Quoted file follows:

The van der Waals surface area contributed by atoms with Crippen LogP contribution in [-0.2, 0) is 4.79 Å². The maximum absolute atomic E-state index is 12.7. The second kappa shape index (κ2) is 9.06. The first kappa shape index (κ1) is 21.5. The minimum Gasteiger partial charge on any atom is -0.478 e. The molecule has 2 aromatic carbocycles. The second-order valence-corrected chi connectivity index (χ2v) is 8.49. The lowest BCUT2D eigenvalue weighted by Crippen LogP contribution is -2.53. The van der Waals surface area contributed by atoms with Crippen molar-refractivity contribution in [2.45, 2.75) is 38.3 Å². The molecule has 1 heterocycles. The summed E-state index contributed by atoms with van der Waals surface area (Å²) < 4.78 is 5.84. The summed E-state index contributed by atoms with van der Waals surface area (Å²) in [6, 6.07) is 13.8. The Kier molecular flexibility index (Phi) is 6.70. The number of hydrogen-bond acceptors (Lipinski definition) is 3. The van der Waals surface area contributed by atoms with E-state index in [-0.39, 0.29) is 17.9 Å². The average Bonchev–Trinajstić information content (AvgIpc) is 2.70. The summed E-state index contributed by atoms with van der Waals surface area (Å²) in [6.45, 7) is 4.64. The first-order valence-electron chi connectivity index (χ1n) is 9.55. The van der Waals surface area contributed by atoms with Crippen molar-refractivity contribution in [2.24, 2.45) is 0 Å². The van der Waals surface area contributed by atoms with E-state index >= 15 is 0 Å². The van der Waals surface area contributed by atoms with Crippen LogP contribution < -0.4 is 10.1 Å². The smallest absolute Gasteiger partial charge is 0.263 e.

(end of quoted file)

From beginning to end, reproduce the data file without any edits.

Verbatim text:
The van der Waals surface area contributed by atoms with Crippen LogP contribution in [-0.2, 0) is 4.79 Å². The maximum absolute atomic E-state index is 12.7. The second kappa shape index (κ2) is 9.06. The first kappa shape index (κ1) is 21.5. The minimum Gasteiger partial charge on any atom is -0.478 e. The molecule has 2 aromatic carbocycles. The second-order valence-corrected chi connectivity index (χ2v) is 8.49. The lowest BCUT2D eigenvalue weighted by Crippen LogP contribution is -2.53. The van der Waals surface area contributed by atoms with Crippen molar-refractivity contribution in [2.45, 2.75) is 38.3 Å². The molecule has 1 heterocycles. The summed E-state index contributed by atoms with van der Waals surface area (Å²) < 4.78 is 5.84. The summed E-state index contributed by atoms with van der Waals surface area (Å²) in [6, 6.07) is 13.8. The Kier molecular flexibility index (Phi) is 6.70. The number of hydrogen-bond acceptors (Lipinski definition) is 3. The van der Waals surface area contributed by atoms with E-state index in [-0.39, 0.29) is 17.9 Å². The average Bonchev–Trinajstić information content (AvgIpc) is 2.70. The summed E-state index contributed by atoms with van der Waals surface area (Å²) in [6.45, 7) is 4.64. The first-order valence-electron chi connectivity index (χ1n) is 9.55. The van der Waals surface area contributed by atoms with Crippen molar-refractivity contribution in [2.24, 2.45) is 0 Å². The van der Waals surface area contributed by atoms with E-state index >= 15 is 0 Å². The van der Waals surface area contributed by atoms with Crippen LogP contribution < -0.4 is 10.1 Å². The smallest absolute Gasteiger partial charge is 0.263 e.